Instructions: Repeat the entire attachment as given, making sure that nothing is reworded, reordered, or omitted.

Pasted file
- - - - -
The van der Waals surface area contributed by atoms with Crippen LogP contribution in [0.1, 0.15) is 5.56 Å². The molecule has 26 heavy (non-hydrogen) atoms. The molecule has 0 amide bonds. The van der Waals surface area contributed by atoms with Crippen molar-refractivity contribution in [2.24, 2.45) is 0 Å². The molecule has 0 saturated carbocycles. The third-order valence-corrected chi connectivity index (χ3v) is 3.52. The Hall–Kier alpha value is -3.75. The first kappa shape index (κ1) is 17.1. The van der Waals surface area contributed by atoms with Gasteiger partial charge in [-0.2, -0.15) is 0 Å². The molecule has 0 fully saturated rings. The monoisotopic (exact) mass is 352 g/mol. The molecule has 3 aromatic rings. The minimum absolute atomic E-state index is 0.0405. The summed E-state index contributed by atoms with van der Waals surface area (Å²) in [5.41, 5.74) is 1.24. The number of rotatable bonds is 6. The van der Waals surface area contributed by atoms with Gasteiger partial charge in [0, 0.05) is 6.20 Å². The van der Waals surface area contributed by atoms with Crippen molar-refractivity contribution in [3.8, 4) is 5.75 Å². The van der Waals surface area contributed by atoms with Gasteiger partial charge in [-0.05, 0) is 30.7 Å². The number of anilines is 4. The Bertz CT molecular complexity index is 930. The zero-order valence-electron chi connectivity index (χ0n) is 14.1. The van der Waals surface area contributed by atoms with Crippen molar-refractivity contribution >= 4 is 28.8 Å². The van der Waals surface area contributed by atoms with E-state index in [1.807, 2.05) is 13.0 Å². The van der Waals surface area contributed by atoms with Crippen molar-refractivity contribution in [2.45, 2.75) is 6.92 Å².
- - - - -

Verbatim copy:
The van der Waals surface area contributed by atoms with Crippen LogP contribution in [0.1, 0.15) is 5.56 Å². The molecule has 26 heavy (non-hydrogen) atoms. The molecule has 0 amide bonds. The van der Waals surface area contributed by atoms with Crippen molar-refractivity contribution in [2.24, 2.45) is 0 Å². The molecule has 0 saturated carbocycles. The third-order valence-corrected chi connectivity index (χ3v) is 3.52. The Hall–Kier alpha value is -3.75. The first kappa shape index (κ1) is 17.1. The van der Waals surface area contributed by atoms with Gasteiger partial charge in [-0.2, -0.15) is 0 Å². The molecule has 0 fully saturated rings. The monoisotopic (exact) mass is 352 g/mol. The molecule has 3 aromatic rings. The minimum absolute atomic E-state index is 0.0405. The summed E-state index contributed by atoms with van der Waals surface area (Å²) in [5.41, 5.74) is 1.24. The number of rotatable bonds is 6. The van der Waals surface area contributed by atoms with Gasteiger partial charge in [0, 0.05) is 6.20 Å². The van der Waals surface area contributed by atoms with Crippen molar-refractivity contribution in [3.8, 4) is 5.75 Å². The van der Waals surface area contributed by atoms with Gasteiger partial charge in [-0.05, 0) is 30.7 Å². The number of anilines is 4. The Bertz CT molecular complexity index is 930. The zero-order valence-electron chi connectivity index (χ0n) is 14.1. The van der Waals surface area contributed by atoms with Crippen molar-refractivity contribution >= 4 is 28.8 Å². The van der Waals surface area contributed by atoms with E-state index in [1.807, 2.05) is 13.0 Å². The van der Waals surface area contributed by atoms with Crippen molar-refractivity contribution in [2.45, 2.75) is 6.92 Å².